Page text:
Additionally, we’re unintentionally exploring the ethics of resource allocation, health disparities, and medical futility and not in a planful way.  Early in the pandemic, doctors at long-term care facilities were warned that they might have to inform patients and their families that they would be “dying in place.”  In other words, nursing home patients would not be offered hospital admission.  Every day, doctors and nursing supervisors are deciding who gets a bed, who gets surgery, who gets transferred, who has the best chance.  A man with a ruptured abdominal aortic aneurysm is kept alive in the ER with fluids and pressors while staff frantically try to get a vascular surgeon on the phone.  When they finally find one, there is no way to unite surgeon, patient, and OR in a timely manner.  The man bleeds out.  Pre-COVID, he might’ve died anyhow, but the surgeon would have had an opportunity to do their best.

The long-term ramifications of the above morass are multitudinous, and include:

1)    Serious ongoing staffing problems: doctors and nurses are retiring, leaving the profession (burning out), and dying of COVID/suicide/stress-related health issues.

2)    Health decline (body and brain) in nurses and doctors due to ongoing extreme stress.  Anticipate higher rates of depression, anxiety, PTSD, heart disease, and hypertension.  Moral injury – how can a doctor trust the system that put them in such an impossible position?

3)    Potential failure of the healthcare system.  What would that even look like?  Italy?  NYC?  Will our Mississippi River become India’s Ganges, with bodies of COVID victims floating down, down to the sea?

4)    Financial fallout: individual bankruptcy, rising insurance premiums, bankruptcy of health systems or insurance companies.

5)    No more Dr. Nice Gal:  Will doctors finally unionize?  Will they demand better working conditions?  Will they refuse to admit COVID patients who declined vaccination due to Freedom Infringement?  We are trained to deliver compassionate, competent care to whomever is in front of us, be they fascist, serial killer, or pedophile.  The critical difference with the delta variant surge is that doctors have to care for patients who refused vaccination and are now consuming finite medical resources and imperiling staff and other patients.

6)    Cultural schism: A doctor told me recently of an unvaccinated patient who refused to believe they had COVID, got admitted, tested positive, still denied having COVID, wound up ventilated, and died.  Anti-mask, anti-vax, anti-mandate.  Will e pluribus unum shift to non obstante multis, unum solum?  Despite many, only one.  ME!  ME!  ME!

You might be wondering what you can do.  Here are some ideas:

1)    Wear a mask.  I’ve heard estimates ranging from 10-25% of patients hospitalized with COVID were fully vaccinated prior to admission.  That’s not zero.

2)    Put masks on your kids.  Even if the school doesn’t require them.  Terrible is being born into slavery.  Terrible is growing up in an internment camp.  Terrible is being ripped away from your parents at the US border when you’re seeking asylum.  Terrible is NOT having to wear a mask while you learn to take care of your community.

3)    Know your boundaries.  Keep your boundaries.  Be unapologetic about your boundaries.  I won’t be eating indoors at restaurants until this surge ends and I get a booster.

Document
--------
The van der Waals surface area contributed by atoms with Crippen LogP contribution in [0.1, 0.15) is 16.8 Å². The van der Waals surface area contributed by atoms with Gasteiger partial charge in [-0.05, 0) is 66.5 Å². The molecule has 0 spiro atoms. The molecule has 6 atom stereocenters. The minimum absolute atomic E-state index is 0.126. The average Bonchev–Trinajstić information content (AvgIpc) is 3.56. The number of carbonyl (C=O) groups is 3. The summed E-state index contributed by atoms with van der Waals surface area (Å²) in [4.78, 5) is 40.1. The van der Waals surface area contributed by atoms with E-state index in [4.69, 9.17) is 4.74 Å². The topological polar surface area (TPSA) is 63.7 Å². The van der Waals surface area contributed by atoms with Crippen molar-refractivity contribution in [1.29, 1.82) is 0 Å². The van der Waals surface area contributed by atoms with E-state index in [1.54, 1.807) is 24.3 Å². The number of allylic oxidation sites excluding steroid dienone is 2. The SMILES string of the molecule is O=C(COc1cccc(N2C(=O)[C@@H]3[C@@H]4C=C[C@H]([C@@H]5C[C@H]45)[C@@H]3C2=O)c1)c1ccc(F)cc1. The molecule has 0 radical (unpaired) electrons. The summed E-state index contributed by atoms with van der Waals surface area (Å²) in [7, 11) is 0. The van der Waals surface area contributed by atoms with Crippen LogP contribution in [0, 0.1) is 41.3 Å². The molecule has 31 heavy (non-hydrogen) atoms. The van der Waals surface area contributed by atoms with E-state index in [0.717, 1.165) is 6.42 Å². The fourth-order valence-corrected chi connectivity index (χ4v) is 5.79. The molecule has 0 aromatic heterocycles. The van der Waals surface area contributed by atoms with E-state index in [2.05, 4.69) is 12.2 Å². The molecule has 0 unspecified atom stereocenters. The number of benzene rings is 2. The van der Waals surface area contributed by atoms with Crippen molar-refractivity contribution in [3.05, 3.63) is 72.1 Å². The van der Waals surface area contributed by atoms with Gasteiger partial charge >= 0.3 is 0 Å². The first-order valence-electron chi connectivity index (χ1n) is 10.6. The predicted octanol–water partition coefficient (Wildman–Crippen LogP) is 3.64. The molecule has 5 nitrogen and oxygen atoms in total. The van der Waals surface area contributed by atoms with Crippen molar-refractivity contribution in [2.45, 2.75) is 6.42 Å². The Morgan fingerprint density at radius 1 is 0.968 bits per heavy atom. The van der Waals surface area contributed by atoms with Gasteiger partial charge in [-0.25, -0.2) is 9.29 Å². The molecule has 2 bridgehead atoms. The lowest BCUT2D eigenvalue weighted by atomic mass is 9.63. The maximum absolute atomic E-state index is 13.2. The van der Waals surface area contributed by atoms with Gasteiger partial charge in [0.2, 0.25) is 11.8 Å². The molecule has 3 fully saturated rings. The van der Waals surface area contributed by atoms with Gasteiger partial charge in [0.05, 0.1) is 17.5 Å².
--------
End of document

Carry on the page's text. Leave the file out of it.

4)    If you are fully vaccinated for COVID, thank you.  And please go get your flu shot.  We’re already seeing cases of flu in Minnesota.

5)    If you are not fully vaccinated, please do it.  You might be a lovely specimen of health, but you are putting other people at risk.

6)    If you won’t get vaccinated because of Freedom Infringement, please do not seek medical care.  Tend your broken bones at home.  Treat your MI at home.  DIY a ventilator and show your dog how to run it in case you are incapacitated.

7)    This is not a good time to have a stroke or diabetic ketoacidosis or appendicitis.  Plan accordingly.

8)    It’s also a bad time to take up ski jumping, rock climbing, and slacklining.

9)    Think about supporting a single-payer, universal health care system.  Un-link insurance and employment.

10) Do you want to be seen by a dentist, chiropractor, doctor, hairdresser, or aesthetician who isn’t vaccinated?  If not, ask their status.

11) In the middle of a pandemic, there is no “it’s just a cold.”  Assume any new symptoms are COVID until you test negative.

I’m wrapping this up the day after the Twin Cities Marathon.  From the Star Tribune page A3 today (reprinted from the New York Times): “Virus outbreak forces grim choices in Alaska.”  The grim choices are local as well.  They just aren’t in the news yet.


Musical Moment



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4 Responses to No Air

  1. Don Conroy says:

    Thanks for taking the time to write this article. We need to be informed, and, as you wrote, we can not depend on the news, both written and spoken.

  2. NYC is actually doing pretty well. Percentage of people tested positive is around 1% right now. Business are required by law to verify vaccination status before letting people in. That means vaccine card or electronic passport and ID. I went to dinner and a show there yesterday and both the restaurant I went to and the theater did indeed check both my passport and photo ID. Public transport has mandatory masking with signs everywhere and train conductors reminding and enforcing. The theater required masks of the audience. In contrast, in Ulster County, where I live, the tested-positive percentage is twice as high. Businesses are left to their own devices and there’s no enforcement and mask-wearing is all over the place. I’m not entirely comfortable eating indoors here and I got my booster shot last week. I’ll watch the numbers and see…Meanwhile, I’m looking forward to more NYC outings. 🙂 And I’m hoping peer pressure will have an effect; I don’t socialize indoors with unvaccinated friends and I let them know why.